In preparation for last week’s Paul McCartney concert at Comerica Park in downtown Detroit, Michigan, I picked up a copy of Alan Goldsher’s Paul is Undead: The British Zombie Invasion. Here’s the premise:
John, Paul, and George were…er…are zombies, with extraordinary powers like super strength and speed, mind control, and unprecedented musical ability. Ringo is a Seventh Level Ninja Lord. Together, they formed a band the likes the world had never seen: they eat their audiences, may or may not manipulate women, and sing some of the greatest rock and roll the world will ever know. All in the name of what John calls reaching the “Toppermost of the Poppermost”, which may or may not be a euphemism for taking over the world.
The style in which this piece of fiction is presented in much like a true biography would be, relying heavily on “interviews” with important people from the Beatles history, including Julia Lennon (who of course was reanimated by her son John), Mick Jagger (a cantankerous zombie hunter), and the all important “Fifth Beatle”, Sir George Martin (who opposed being turned undead).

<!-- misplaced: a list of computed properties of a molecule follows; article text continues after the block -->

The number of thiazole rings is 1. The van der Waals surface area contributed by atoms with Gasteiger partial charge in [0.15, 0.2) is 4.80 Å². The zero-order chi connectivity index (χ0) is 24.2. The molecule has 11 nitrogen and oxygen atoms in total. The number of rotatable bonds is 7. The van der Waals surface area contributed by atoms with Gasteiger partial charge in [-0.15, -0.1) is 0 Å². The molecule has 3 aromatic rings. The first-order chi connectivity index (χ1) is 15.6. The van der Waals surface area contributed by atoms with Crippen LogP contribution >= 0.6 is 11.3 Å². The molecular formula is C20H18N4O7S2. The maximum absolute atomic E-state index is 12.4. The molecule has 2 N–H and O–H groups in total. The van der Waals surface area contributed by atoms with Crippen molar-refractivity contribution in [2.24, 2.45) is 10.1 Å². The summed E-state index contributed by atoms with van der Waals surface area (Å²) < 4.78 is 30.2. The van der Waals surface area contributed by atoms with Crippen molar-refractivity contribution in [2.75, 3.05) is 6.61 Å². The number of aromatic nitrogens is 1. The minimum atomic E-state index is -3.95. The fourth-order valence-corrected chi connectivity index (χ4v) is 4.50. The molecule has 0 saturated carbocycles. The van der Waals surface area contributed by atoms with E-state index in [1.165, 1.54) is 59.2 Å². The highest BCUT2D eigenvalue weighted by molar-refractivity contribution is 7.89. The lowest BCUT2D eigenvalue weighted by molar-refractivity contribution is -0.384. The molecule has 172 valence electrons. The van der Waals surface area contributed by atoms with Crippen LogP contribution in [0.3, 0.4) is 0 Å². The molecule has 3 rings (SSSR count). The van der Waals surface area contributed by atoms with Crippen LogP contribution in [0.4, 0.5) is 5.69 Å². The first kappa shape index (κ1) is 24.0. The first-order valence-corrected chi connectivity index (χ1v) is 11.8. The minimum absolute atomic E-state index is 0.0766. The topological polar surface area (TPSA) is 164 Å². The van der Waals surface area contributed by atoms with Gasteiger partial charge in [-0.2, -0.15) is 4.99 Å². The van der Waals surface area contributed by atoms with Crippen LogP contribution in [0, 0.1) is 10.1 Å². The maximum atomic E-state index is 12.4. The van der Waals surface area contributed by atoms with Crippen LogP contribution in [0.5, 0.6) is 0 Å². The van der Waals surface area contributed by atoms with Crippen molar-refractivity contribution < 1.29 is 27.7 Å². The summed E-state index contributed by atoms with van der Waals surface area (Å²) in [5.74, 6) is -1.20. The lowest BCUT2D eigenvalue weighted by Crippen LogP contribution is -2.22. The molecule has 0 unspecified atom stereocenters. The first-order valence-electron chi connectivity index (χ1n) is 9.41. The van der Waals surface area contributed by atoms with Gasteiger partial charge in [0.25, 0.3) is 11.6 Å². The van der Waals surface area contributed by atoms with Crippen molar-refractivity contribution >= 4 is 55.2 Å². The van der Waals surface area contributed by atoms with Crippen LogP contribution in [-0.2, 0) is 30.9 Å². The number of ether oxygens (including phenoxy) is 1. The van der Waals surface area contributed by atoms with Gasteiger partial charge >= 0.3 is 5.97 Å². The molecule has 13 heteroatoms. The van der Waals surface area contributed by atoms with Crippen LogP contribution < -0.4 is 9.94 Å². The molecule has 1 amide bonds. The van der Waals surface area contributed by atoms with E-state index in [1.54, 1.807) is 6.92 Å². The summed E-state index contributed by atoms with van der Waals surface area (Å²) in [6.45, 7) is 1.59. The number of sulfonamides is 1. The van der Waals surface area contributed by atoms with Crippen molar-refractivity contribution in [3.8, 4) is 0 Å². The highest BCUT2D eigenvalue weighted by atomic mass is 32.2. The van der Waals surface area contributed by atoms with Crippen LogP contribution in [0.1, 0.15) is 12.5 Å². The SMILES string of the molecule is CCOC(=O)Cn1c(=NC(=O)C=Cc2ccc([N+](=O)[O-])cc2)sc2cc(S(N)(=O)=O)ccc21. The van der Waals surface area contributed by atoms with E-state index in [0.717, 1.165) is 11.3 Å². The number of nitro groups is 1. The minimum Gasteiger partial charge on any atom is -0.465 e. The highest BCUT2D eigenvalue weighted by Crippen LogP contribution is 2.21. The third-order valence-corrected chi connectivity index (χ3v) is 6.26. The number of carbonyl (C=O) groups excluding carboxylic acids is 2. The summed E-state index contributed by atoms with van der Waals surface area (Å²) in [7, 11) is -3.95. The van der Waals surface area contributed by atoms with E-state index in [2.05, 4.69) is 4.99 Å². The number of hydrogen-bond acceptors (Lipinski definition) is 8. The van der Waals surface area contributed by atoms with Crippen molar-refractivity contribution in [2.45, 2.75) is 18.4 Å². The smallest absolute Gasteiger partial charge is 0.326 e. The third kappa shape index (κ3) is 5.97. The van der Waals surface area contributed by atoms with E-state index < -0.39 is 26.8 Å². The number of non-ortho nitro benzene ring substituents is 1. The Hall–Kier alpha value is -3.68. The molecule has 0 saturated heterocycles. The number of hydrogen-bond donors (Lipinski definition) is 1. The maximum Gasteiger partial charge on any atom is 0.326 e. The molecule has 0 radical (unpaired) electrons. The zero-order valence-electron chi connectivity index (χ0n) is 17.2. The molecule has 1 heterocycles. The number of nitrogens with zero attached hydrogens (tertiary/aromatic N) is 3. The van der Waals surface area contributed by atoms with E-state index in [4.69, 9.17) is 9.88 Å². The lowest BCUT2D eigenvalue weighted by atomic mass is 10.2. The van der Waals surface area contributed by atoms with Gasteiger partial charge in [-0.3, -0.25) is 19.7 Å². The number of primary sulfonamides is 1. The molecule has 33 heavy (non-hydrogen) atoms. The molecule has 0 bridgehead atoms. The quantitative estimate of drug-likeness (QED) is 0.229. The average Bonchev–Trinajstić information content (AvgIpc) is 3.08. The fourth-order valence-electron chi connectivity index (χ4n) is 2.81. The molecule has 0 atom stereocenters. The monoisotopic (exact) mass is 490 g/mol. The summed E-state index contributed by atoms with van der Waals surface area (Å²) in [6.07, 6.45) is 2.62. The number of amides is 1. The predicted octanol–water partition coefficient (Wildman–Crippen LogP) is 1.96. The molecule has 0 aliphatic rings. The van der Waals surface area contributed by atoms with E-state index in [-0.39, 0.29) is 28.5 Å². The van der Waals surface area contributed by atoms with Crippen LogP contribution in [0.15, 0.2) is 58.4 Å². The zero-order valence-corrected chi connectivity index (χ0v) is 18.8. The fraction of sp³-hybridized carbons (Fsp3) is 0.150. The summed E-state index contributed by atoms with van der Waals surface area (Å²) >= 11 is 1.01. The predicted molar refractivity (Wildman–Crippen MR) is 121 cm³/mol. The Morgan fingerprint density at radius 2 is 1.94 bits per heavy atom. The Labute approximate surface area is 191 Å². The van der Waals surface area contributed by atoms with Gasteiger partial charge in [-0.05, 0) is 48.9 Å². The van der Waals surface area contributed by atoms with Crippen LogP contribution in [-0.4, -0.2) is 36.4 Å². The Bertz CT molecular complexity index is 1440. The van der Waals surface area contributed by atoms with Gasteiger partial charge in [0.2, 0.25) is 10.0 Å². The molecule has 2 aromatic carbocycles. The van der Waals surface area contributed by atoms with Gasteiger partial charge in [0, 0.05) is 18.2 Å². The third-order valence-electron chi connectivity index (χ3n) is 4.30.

The interviews give the book a whimsical and almost believable feel, even if the actual voices of the interviewed are lacking individuality. The Fab Four themselves sound interchangeable, with the exception of Ringo Starr, which seems appropriate since he habitually was picked on for various reasons.
While Goldsher avoids some important details in the lives of the Beatles, namely their marriages and children (with the exception of Yoko Ono, who is a Ninth Level Ninja Lord), he does highlight and tinker with many of the Beatles most outstanding moments. Goldsher Turns the Cavern Club gigs into zombie feasts, the Shea Stadium concert into a mind-controlled riot, and the BBC rooftop concert into an appendage pull-off contest (I’m not explaining it, just read it!).
This book really came across as a well thought-out piece of fan fiction, and the reader can certainly sense how Goldsher has created it out of pure love for the Beatles and their music. With a cursory knowledge of the rise and break-up of the Beatles, most people with find entertainment from this retelling. Even if you’re not much of a Beatles fan, if you are a into books like Pride and Prejudice and Zombies by Jane Austin and Seth Grahame-Smith, The Zombie Survival Guide, or World War Z by Max Brooks (All of which I recommend—especially the Brooks books), then you’ll likely find a quick and entertaining take on the most influential band ever.